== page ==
Articles, Essays & Sermons

Dean Smith: A remembrance

by Ken Sehested

        I once preached in the Chapel Hill, North Carolina, church were legendary basketball coach Dean Smith was a member. Smith, who died this week, was not expected to be there that morning, since his University of Carolina team had a road game, far away, the night before. Then he and his wife slip in the back about the time I get up to read Scripture. I doubled-down on the text and tried not to make eye contact during the sermon.

        In my youth I played every sport that used a ball, of whatever shape or size, from dirt yard marbles to Boys Club ping pong to Division 1 college football. I loved the college campus recruiting visits, during high school, receiving a bit of “expense” money, prowling the game time sideline with the prospective team and a pre-arranged dance date after the game. Though I always felt bad about the unlucky coed assigned to this high schooler who, to add insult to injury, didn’t dance or drink, for reasons of evangelical piety. Though I’m not an active participant in the muckraking exposure of how major college athletics programs find themselves awash in cash, I applaud that exposure.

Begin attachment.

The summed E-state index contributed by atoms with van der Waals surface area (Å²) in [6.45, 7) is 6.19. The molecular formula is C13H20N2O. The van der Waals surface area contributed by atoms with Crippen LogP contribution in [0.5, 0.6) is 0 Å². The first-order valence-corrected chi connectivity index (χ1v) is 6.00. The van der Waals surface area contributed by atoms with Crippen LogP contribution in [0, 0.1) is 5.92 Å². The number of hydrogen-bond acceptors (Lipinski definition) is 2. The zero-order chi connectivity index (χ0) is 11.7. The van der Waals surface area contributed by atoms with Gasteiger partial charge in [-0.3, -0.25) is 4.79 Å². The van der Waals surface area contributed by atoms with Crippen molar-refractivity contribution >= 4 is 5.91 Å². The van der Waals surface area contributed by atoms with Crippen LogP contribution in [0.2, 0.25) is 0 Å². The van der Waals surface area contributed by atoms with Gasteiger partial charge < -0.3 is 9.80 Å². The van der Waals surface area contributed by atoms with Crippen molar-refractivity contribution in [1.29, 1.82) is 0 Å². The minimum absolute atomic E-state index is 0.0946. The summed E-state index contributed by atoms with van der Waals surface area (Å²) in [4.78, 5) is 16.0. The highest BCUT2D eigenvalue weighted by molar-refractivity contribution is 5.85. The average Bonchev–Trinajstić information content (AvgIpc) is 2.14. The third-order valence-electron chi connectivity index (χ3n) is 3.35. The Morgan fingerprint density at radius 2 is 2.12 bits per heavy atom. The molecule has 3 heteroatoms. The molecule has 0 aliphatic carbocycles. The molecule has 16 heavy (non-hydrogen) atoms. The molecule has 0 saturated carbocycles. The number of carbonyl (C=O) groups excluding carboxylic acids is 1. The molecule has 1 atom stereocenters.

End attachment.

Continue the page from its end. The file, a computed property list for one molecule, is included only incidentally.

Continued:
The capitalizing of college sports, in particular, is tragic. For example, the legendary Hall of Fame football coach Woody Hayes of Ohio State was among college football’s royalty from the ‘50s through the ‘70s, making a bit over $40,000 in later years.  The new legendary coach at Ohio State makes $4,000,000. The Great Recession mostly exempted major college sports. Read more ›

“House to house, field to field”

Reflections on a peace mission to the West Bank

By Ken Sehested
Thursday, 18 April 2002

Yesterday came suddenly; but it seemed to go on forever. My arm no longer aches; yet the stone hurled as a curse by a young Jewish settler in Hebron struck a more tender target. Not even the bruise remains; but my heart still hurts.

Only two days prior I began a 24-hour journey to the illegally-occupied lands of the West Bank of the Jordan River. It's a long way from Clyde to the Muslim quarter of Jerusalem where we spent our first two nights. Except for the similar terrain of hills and hollows, the regions are a universe apart. The mountains of Western North Carolina may be the world's oldest; but the recorded history of ancient Palestine is among the most intense. Read more ›